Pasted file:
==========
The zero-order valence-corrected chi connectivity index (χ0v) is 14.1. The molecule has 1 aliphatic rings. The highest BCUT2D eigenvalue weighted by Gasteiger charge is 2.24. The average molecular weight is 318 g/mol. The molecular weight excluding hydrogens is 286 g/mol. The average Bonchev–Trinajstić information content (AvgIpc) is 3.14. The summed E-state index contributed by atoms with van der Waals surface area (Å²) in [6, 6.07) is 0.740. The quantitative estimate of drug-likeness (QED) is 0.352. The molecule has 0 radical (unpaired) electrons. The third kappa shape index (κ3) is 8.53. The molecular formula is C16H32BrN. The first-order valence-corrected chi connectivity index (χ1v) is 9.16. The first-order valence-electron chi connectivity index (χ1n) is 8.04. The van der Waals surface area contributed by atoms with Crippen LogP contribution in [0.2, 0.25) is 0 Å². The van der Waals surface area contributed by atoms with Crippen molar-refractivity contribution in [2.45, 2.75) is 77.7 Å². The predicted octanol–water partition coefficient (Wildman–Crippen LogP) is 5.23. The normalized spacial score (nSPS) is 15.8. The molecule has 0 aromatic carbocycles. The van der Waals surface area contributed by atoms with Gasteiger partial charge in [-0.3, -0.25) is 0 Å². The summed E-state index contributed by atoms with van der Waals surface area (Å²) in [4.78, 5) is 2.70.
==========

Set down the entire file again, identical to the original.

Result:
The zero-order valence-corrected chi connectivity index (χ0v) is 14.1. The molecule has 1 aliphatic rings. The highest BCUT2D eigenvalue weighted by Gasteiger charge is 2.24. The average molecular weight is 318 g/mol. The molecular weight excluding hydrogens is 286 g/mol. The average Bonchev–Trinajstić information content (AvgIpc) is 3.14. The summed E-state index contributed by atoms with van der Waals surface area (Å²) in [6, 6.07) is 0.740. The quantitative estimate of drug-likeness (QED) is 0.352. The molecule has 0 radical (unpaired) electrons. The third kappa shape index (κ3) is 8.53. The molecular formula is C16H32BrN. The first-order valence-corrected chi connectivity index (χ1v) is 9.16. The first-order valence-electron chi connectivity index (χ1n) is 8.04. The van der Waals surface area contributed by atoms with Crippen LogP contribution in [0.2, 0.25) is 0 Å². The van der Waals surface area contributed by atoms with Crippen molar-refractivity contribution in [2.45, 2.75) is 77.7 Å². The predicted octanol–water partition coefficient (Wildman–Crippen LogP) is 5.23. The normalized spacial score (nSPS) is 15.8. The molecule has 0 aromatic carbocycles. The van der Waals surface area contributed by atoms with Gasteiger partial charge in [-0.3, -0.25) is 0 Å². The summed E-state index contributed by atoms with van der Waals surface area (Å²) in [4.78, 5) is 2.70.